‘War on piracy’: the conflation of Somali piracy with terrorism in discourse, tactic and law
This paper argues that since 2005, the global security discourse has confused maritime piracy off the Horn of Africa with terrorism. American and European policymakers and financiers have tapped a vulnerable public imaginary to exaggerate Somali pirates as ‘maritime terrorists’ linked to Shabaab and Al Qaeda, driving the militarization and legal obfuscation of counter-piracy operations. The discursive conflation of piracy and terrorism has thereby launched a tactical and legal War on Piracy that mirrors the War on Terror. This approach is pushing pirates to become more daring and dangerous in response. We conclude that the tactical extension from counterterrorism to counter-piracy is unlikely to succeed, as it is insensitive to the origins, motives and modus operandi of Somali pirates. The paper proposes a shift from military to developmental responses to piracy, with an emphasis on respecting local institutions of law enforcement and governance in Somalia.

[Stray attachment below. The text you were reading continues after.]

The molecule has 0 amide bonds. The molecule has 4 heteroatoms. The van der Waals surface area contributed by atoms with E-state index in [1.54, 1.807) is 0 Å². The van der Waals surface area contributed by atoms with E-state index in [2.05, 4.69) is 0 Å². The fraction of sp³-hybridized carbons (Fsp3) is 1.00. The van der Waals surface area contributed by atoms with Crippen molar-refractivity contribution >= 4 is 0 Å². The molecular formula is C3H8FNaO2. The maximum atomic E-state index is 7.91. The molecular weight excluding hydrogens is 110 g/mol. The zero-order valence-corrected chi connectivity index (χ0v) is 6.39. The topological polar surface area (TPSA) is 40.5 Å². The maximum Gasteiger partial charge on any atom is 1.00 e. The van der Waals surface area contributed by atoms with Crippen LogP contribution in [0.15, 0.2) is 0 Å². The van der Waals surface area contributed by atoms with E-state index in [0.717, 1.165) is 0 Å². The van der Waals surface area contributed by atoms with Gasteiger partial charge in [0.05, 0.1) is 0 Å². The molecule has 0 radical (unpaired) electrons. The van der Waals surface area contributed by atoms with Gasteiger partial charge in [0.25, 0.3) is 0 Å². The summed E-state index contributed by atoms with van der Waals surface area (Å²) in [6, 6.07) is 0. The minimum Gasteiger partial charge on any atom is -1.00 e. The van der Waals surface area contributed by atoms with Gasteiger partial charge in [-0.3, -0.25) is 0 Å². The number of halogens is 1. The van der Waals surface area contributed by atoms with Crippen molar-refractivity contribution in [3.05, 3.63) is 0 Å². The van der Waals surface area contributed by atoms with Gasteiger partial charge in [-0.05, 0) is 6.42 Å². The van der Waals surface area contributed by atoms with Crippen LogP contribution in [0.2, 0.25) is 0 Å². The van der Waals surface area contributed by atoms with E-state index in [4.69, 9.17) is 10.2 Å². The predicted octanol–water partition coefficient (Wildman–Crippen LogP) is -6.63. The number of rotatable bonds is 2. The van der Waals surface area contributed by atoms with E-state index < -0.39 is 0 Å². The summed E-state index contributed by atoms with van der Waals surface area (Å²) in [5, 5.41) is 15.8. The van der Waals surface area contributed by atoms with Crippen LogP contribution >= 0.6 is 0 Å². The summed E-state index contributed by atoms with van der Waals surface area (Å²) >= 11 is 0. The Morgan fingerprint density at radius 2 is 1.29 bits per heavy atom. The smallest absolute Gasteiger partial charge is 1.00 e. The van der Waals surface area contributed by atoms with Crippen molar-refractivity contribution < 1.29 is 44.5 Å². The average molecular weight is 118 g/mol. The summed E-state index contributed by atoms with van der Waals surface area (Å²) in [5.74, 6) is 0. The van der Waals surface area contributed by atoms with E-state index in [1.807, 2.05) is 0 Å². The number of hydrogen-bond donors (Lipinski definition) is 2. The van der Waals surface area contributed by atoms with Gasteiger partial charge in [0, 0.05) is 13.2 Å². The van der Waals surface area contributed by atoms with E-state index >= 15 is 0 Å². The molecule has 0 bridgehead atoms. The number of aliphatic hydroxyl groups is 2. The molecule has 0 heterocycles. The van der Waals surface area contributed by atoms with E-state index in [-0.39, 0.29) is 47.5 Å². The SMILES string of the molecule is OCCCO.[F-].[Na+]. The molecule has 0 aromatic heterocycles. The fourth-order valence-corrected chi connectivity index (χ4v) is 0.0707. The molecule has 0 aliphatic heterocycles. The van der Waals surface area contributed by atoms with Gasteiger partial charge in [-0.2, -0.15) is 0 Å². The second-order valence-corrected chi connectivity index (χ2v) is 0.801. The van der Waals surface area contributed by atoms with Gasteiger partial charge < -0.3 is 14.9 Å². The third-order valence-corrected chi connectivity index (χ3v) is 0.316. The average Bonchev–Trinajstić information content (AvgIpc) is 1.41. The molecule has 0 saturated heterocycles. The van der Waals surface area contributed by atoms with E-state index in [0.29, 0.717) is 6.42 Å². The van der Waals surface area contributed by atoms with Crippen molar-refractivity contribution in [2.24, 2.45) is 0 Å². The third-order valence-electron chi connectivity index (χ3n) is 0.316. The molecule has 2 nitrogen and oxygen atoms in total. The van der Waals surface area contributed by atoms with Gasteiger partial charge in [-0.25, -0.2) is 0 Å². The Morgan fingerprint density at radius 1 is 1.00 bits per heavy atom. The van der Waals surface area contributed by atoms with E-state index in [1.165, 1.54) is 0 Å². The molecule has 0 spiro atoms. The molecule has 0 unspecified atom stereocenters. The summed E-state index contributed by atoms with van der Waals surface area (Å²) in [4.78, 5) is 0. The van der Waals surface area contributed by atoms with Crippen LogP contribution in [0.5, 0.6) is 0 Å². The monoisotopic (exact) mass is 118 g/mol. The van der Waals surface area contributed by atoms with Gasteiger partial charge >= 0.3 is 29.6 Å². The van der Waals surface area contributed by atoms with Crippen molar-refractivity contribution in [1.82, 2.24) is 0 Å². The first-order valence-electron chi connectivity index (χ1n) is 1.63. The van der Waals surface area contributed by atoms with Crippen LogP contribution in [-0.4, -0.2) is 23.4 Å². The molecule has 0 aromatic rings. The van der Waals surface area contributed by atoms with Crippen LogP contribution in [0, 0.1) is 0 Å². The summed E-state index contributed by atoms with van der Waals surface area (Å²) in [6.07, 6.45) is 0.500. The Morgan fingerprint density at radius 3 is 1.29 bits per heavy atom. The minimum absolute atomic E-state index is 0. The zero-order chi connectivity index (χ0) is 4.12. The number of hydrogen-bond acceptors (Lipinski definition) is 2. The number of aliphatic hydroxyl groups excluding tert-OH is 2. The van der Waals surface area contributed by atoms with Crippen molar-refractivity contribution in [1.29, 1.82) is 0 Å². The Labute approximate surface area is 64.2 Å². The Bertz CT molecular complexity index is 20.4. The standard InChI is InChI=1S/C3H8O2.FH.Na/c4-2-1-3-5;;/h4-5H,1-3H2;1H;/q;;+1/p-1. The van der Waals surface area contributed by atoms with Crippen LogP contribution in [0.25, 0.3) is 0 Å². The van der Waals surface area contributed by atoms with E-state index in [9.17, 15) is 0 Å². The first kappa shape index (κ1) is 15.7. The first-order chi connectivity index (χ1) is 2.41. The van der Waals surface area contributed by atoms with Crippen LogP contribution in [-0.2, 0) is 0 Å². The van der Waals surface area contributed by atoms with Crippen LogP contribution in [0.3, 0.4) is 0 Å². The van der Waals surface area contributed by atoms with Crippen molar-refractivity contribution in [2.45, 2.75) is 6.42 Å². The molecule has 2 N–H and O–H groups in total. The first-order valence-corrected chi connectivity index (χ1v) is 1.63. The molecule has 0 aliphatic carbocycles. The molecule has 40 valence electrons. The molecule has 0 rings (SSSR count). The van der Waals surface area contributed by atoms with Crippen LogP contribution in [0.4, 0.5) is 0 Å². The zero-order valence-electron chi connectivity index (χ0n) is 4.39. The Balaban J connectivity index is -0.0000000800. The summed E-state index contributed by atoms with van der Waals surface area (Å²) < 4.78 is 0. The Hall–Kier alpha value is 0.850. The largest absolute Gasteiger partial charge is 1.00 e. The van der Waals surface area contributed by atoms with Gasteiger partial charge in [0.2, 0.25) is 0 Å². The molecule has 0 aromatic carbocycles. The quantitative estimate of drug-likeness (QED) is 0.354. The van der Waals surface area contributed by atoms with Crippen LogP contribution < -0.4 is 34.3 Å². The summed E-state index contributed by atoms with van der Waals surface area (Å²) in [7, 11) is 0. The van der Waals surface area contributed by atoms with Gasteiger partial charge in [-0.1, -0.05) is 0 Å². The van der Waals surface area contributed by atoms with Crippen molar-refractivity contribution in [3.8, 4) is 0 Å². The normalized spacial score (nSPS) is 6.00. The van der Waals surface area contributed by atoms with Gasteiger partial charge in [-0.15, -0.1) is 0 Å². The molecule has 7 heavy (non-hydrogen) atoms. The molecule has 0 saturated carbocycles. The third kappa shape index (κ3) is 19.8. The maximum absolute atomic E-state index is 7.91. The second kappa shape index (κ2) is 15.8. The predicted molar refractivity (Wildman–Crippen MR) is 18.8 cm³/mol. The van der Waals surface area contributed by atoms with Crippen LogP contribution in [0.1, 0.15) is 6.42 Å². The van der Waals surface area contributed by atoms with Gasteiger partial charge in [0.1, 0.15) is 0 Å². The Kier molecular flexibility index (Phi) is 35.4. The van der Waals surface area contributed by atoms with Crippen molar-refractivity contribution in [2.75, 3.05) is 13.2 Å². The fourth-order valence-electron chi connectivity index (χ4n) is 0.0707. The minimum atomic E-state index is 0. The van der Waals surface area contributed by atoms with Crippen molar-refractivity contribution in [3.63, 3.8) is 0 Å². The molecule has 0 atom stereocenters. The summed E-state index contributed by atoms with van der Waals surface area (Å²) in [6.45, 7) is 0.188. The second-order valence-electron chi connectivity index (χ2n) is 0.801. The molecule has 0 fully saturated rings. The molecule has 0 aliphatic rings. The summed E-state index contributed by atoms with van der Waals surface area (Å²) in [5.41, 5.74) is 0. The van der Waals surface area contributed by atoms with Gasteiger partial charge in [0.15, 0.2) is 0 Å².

|Keywords||Somalia, piracy, terrorism|
|Publisher||Erasmus University Rotterdam|
Singh, C., & Bedi, A.S.. (2012). ‘War on piracy’: the conflation of Somali piracy with terrorism in discourse, tactic and law (No. 543). ISS Working Paper Series / General Series (Vol. 543, pp. 1–44). Erasmus University Rotterdam. Retrieved from http://hdl.handle.net/1765/32374